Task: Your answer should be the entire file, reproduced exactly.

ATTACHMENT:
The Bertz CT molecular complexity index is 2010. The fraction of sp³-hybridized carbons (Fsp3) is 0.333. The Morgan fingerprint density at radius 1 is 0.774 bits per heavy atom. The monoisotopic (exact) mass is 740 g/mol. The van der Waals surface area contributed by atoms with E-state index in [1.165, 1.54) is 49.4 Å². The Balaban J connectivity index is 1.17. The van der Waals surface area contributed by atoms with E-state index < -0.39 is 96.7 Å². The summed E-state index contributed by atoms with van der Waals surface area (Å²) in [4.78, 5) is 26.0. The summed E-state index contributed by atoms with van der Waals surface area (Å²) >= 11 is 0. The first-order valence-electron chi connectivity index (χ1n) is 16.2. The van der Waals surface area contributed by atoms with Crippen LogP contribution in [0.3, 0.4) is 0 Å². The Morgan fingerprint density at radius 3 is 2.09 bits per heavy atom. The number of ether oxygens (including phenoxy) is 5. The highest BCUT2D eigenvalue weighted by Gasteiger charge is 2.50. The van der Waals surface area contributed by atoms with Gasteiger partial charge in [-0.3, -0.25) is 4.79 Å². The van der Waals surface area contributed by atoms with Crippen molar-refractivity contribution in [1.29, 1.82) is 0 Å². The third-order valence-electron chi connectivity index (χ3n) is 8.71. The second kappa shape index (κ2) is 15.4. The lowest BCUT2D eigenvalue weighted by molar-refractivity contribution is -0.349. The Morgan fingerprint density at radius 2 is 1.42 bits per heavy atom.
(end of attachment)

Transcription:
The Bertz CT molecular complexity index is 2010. The fraction of sp³-hybridized carbons (Fsp3) is 0.333. The Morgan fingerprint density at radius 1 is 0.774 bits per heavy atom. The monoisotopic (exact) mass is 740 g/mol. The van der Waals surface area contributed by atoms with E-state index in [1.165, 1.54) is 49.4 Å². The Balaban J connectivity index is 1.17. The van der Waals surface area contributed by atoms with E-state index < -0.39 is 96.7 Å². The summed E-state index contributed by atoms with van der Waals surface area (Å²) in [4.78, 5) is 26.0. The summed E-state index contributed by atoms with van der Waals surface area (Å²) >= 11 is 0. The first-order valence-electron chi connectivity index (χ1n) is 16.2. The van der Waals surface area contributed by atoms with Crippen LogP contribution in [0.3, 0.4) is 0 Å². The Morgan fingerprint density at radius 3 is 2.09 bits per heavy atom. The number of ether oxygens (including phenoxy) is 5. The highest BCUT2D eigenvalue weighted by Gasteiger charge is 2.50. The van der Waals surface area contributed by atoms with Gasteiger partial charge in [-0.3, -0.25) is 4.79 Å². The van der Waals surface area contributed by atoms with Crippen molar-refractivity contribution in [1.29, 1.82) is 0 Å². The third-order valence-electron chi connectivity index (χ3n) is 8.71. The second kappa shape index (κ2) is 15.4. The lowest BCUT2D eigenvalue weighted by molar-refractivity contribution is -0.349. The Morgan fingerprint density at radius 2 is 1.42 bits per heavy atom.